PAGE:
Edited by SomeGuy123
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Look, let me explain this in a way everyone can understand.  Let's again leave the rocket engine off for this.  Assume the whole rocket is floating in space, far from a planet, so no gravity and no air friction either.

Before you turn on the fuel pump, assume the fuel lines are full of fuel, it just is not currently moving.

When you turn on the fuel pump, assume the fuel reaches the flow rate instantly.

So now, in state 1, that mass, m, of fuel wasn't moving, and it state 2, it is.  You can subdivide the fuels into tiny segments, either using calculus or numerical integration, and each little fuel segment now mass m and velocity vector v.

Total momentum is conserved.  So you cannot do this without the whole rocket responding.  What you have to do is figure out where each little segment is with respect to the center of mass of the rocket, and realize the rocket with respond with a velocity vector in the opposite direction but the magnitude is relative to the mass difference.

p = mv, momentum is conserved, so mass_fuel * velocity fuel = mass_rocket * velocity_rocket.

All those velocity_rocket vectors (there are either a few thousand if you use numerical integration or an infinite number with calculus but you can only do calculus if the problem fits the right conditions) sum to some larger vector that reflects what the rocket will do.

Most "stick a fuel pipe just anywhere and try this" examples you come up with, the rocket will respond with both angular and translational velocity components.  Only if the pipe is aligned with the center of mass of the rocket will it not begin to rotate at all.

Anyways, this would be straightforward to actually show if KSP were open source and well written.  Maybe there are other open source space games that are easy to modify to add this particular feature.

Once you turn off the fuel pump, the rocket will cease moving.  You've invented a poor man's gimbal system.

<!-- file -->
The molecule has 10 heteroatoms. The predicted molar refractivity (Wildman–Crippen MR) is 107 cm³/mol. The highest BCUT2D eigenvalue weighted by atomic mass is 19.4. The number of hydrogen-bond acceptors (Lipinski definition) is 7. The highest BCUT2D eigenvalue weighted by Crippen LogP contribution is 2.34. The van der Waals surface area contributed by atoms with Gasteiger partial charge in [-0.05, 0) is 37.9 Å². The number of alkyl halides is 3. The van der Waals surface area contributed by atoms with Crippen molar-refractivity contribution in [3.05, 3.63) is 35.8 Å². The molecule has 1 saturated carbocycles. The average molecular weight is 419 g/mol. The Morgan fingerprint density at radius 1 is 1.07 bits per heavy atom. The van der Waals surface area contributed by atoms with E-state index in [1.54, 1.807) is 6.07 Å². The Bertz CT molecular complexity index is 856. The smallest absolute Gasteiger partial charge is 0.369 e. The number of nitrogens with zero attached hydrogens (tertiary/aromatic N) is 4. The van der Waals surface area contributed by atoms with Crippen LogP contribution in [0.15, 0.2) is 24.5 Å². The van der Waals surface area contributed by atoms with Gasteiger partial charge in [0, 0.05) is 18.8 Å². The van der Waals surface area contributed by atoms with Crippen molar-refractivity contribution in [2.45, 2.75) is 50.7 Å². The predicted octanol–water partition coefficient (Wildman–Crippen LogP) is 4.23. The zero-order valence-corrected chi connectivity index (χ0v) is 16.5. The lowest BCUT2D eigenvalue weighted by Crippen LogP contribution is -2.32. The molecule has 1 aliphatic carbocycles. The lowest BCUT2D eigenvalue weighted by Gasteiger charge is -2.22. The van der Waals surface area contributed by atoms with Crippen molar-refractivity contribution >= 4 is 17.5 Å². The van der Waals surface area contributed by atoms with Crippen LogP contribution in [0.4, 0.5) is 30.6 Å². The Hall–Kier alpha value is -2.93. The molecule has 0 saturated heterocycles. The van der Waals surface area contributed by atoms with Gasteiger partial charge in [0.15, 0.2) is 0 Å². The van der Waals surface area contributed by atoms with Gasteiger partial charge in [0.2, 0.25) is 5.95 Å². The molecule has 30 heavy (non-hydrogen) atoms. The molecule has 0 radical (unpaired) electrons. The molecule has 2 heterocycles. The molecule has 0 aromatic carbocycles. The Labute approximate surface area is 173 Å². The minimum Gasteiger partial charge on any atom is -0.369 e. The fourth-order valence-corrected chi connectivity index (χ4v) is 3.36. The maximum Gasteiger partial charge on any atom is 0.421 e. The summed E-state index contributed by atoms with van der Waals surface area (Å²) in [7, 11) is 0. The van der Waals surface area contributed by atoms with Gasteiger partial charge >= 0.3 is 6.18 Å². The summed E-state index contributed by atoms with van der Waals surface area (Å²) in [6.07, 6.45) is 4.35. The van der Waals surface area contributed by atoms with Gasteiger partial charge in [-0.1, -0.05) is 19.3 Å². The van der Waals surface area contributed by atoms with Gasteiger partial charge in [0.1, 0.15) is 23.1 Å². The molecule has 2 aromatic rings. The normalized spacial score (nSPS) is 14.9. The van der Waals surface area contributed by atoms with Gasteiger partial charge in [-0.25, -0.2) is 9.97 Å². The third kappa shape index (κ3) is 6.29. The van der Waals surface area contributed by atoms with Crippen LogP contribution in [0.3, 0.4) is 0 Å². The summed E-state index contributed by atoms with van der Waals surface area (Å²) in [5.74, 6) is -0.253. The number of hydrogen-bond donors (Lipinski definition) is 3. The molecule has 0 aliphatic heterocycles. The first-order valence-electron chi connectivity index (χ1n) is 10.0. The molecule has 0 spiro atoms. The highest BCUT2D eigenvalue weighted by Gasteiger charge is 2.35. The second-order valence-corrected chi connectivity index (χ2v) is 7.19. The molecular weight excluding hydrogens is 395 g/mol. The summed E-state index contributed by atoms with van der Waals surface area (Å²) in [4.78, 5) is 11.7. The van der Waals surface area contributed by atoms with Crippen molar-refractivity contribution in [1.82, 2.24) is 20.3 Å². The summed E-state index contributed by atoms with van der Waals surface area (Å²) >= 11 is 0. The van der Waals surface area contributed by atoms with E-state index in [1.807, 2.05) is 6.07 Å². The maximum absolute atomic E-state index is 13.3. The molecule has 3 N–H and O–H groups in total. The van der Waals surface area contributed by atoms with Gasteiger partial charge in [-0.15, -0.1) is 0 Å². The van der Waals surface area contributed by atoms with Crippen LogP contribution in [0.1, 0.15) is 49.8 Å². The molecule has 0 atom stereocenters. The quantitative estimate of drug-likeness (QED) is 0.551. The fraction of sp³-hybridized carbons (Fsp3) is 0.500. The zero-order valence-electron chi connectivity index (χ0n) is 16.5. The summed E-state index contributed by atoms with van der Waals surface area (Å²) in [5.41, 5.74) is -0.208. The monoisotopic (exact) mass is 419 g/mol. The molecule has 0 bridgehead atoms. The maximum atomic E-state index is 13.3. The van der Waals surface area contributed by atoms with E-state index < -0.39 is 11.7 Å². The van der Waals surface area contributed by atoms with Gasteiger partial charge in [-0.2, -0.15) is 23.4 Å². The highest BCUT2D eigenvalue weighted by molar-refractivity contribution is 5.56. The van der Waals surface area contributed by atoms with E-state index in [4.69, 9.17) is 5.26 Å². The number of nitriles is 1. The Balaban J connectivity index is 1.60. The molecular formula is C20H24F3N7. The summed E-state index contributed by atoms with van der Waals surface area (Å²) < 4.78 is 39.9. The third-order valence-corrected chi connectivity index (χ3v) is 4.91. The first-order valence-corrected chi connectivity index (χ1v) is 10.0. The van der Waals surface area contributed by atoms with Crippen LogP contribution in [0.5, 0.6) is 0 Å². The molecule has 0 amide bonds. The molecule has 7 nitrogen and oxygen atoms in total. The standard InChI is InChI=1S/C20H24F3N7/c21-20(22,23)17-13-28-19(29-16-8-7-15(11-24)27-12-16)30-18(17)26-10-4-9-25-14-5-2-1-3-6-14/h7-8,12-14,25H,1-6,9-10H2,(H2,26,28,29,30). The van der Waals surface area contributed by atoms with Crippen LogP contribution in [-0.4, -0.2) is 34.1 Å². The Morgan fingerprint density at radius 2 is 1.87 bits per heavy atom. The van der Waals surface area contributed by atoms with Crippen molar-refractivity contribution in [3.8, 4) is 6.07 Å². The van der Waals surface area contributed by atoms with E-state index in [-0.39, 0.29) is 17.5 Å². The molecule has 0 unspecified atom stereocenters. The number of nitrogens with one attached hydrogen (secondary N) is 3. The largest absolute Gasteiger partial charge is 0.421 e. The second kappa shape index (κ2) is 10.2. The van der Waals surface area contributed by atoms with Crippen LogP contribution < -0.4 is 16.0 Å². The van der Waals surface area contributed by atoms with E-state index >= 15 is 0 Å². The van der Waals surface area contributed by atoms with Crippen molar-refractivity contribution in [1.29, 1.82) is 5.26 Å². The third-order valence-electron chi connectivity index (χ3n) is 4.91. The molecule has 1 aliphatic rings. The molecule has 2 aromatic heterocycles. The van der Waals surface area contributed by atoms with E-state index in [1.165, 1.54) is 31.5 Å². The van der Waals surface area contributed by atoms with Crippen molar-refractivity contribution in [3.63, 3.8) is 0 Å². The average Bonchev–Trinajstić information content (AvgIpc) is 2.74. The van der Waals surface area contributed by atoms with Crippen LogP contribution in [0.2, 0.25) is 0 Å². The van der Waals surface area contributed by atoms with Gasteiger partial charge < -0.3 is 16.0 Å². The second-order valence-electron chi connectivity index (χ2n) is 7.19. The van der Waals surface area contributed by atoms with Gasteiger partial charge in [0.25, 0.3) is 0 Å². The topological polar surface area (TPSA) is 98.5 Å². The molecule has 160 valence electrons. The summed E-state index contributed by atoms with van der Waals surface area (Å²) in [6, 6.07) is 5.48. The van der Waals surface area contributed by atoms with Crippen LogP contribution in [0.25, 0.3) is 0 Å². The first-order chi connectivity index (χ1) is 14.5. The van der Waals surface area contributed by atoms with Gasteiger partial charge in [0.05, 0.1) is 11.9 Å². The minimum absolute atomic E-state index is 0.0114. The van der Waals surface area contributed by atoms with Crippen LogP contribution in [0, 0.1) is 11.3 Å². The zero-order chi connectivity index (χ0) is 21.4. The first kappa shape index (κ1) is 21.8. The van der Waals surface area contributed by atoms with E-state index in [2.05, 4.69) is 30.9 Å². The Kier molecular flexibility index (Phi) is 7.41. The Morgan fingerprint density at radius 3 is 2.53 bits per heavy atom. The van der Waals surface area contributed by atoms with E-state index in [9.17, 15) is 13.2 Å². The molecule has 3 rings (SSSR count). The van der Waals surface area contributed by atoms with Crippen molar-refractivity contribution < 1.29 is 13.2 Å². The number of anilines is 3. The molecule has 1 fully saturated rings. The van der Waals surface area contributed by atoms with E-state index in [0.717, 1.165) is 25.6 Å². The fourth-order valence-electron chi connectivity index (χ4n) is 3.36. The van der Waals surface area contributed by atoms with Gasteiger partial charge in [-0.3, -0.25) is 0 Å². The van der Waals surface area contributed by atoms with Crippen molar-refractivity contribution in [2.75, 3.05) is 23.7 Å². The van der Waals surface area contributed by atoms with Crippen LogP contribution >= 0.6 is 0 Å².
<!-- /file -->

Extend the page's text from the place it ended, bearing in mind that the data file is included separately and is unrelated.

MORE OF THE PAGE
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This is similar to the way that flywheels are used to control spacecraft attitude. You can rotate a craft in space simply by spnning a wheel inside the spacecraft and the laws of conservation of momentum are not violated. But the important thing to remember is that it's not the *movement* of fuel or the flywheels or anything else within the rocket that exerts a rotational force, it's the *acceleration* of the fuel or flywheels, because F=ma. So in the asparagus statging rocket, the fuel from the outer tanks exerts a torque on the rocket for as long as it takes to accelerate the fuel up to its steady flow speed in the pipe, and then the torque stops. This would create a small initial torque when the engines were first ignited (and the rocket is still on the launch pad) but none in normal flight.

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One argument I have not yet seen in this thread.

Moving the fuel from one tank to another has an influence on structure of the tanks, meaning the tanks change the direction they are facing.

When engines are mounted on the bottom of the tanks, the direction, they exhaust to, is changed. So unrelated to the question whether the fuel flow alone has an impact on the rotation of the rocket, the fuel-flow has indirectly an influence on the direction, the rocket is accellerating, meaning the shift of the engines could also cause the rocket to rotate.

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I think this discussion has quietly revealed the real truth -- priming the lines induces a small torque, and most of us like to stage our clamps the moment we fire the main engines, or just sit the beast on its engine bells.  Now this will only introduce a small rotation, but the steady chant of "momentum is conserved" has caused me to think of something -- the moment of inertia is changing, and very rapidly at first.

The priming of the lines puts a slight twist on the rocket, and then large amounts of mass are moved from the outside in, like the clasic ice skater pulling in their arms example (except then the mass just plain leaves, making the whole thing lighter).  As this happens, that little twist gets magnified very, very rapidly, and worsens a little bit more with each staging event as the moment of intertia keeps moving inwards (I wouldn't be surprised if the pump priming torque, if modeled, is repeated with each stage).  Ultimately, you get a ship that's very interested in spinning on its axis, beyond the level pod torque can counteract in severe examples.

See also Scott Manley's video of a craft with two fuel tanks moving around as fuel is pumped due to the system completely ignoring conservation of internal momentum.